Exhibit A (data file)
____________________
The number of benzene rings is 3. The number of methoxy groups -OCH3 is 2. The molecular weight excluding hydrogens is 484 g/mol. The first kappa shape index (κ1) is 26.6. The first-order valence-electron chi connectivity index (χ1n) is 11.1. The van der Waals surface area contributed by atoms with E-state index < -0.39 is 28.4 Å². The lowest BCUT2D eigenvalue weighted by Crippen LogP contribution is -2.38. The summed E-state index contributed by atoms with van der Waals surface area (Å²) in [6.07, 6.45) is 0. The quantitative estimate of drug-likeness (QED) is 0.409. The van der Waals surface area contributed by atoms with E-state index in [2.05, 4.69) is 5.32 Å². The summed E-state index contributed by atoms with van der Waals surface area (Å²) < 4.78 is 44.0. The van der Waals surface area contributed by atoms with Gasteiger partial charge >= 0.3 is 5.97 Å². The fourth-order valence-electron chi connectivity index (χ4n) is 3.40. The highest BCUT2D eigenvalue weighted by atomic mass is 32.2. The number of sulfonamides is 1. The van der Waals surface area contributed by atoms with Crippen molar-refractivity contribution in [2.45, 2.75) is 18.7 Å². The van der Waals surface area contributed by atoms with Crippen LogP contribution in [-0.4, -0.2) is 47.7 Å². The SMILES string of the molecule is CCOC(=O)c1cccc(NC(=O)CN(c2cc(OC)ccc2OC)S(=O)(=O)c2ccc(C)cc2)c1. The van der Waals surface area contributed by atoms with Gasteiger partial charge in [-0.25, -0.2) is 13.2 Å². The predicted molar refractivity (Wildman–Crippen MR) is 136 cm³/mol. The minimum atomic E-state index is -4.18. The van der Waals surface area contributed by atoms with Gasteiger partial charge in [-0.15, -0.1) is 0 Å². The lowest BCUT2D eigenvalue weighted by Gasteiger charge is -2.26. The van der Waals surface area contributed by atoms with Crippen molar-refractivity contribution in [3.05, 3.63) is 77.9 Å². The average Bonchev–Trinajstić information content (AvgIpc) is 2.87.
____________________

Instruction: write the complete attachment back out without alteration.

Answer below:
The number of benzene rings is 3. The number of methoxy groups -OCH3 is 2. The molecular weight excluding hydrogens is 484 g/mol. The first kappa shape index (κ1) is 26.6. The first-order valence-electron chi connectivity index (χ1n) is 11.1. The van der Waals surface area contributed by atoms with E-state index < -0.39 is 28.4 Å². The lowest BCUT2D eigenvalue weighted by Crippen LogP contribution is -2.38. The summed E-state index contributed by atoms with van der Waals surface area (Å²) in [6.07, 6.45) is 0. The quantitative estimate of drug-likeness (QED) is 0.409. The van der Waals surface area contributed by atoms with E-state index in [2.05, 4.69) is 5.32 Å². The summed E-state index contributed by atoms with van der Waals surface area (Å²) < 4.78 is 44.0. The van der Waals surface area contributed by atoms with Gasteiger partial charge >= 0.3 is 5.97 Å². The fourth-order valence-electron chi connectivity index (χ4n) is 3.40. The highest BCUT2D eigenvalue weighted by atomic mass is 32.2. The number of sulfonamides is 1. The van der Waals surface area contributed by atoms with Crippen molar-refractivity contribution in [2.45, 2.75) is 18.7 Å². The van der Waals surface area contributed by atoms with Crippen LogP contribution in [-0.4, -0.2) is 47.7 Å². The SMILES string of the molecule is CCOC(=O)c1cccc(NC(=O)CN(c2cc(OC)ccc2OC)S(=O)(=O)c2ccc(C)cc2)c1. The van der Waals surface area contributed by atoms with Gasteiger partial charge in [-0.25, -0.2) is 13.2 Å². The predicted molar refractivity (Wildman–Crippen MR) is 136 cm³/mol. The minimum atomic E-state index is -4.18. The van der Waals surface area contributed by atoms with Gasteiger partial charge in [-0.15, -0.1) is 0 Å². The lowest BCUT2D eigenvalue weighted by Gasteiger charge is -2.26. The van der Waals surface area contributed by atoms with Crippen molar-refractivity contribution in [3.05, 3.63) is 77.9 Å². The average Bonchev–Trinajstić information content (AvgIpc) is 2.87.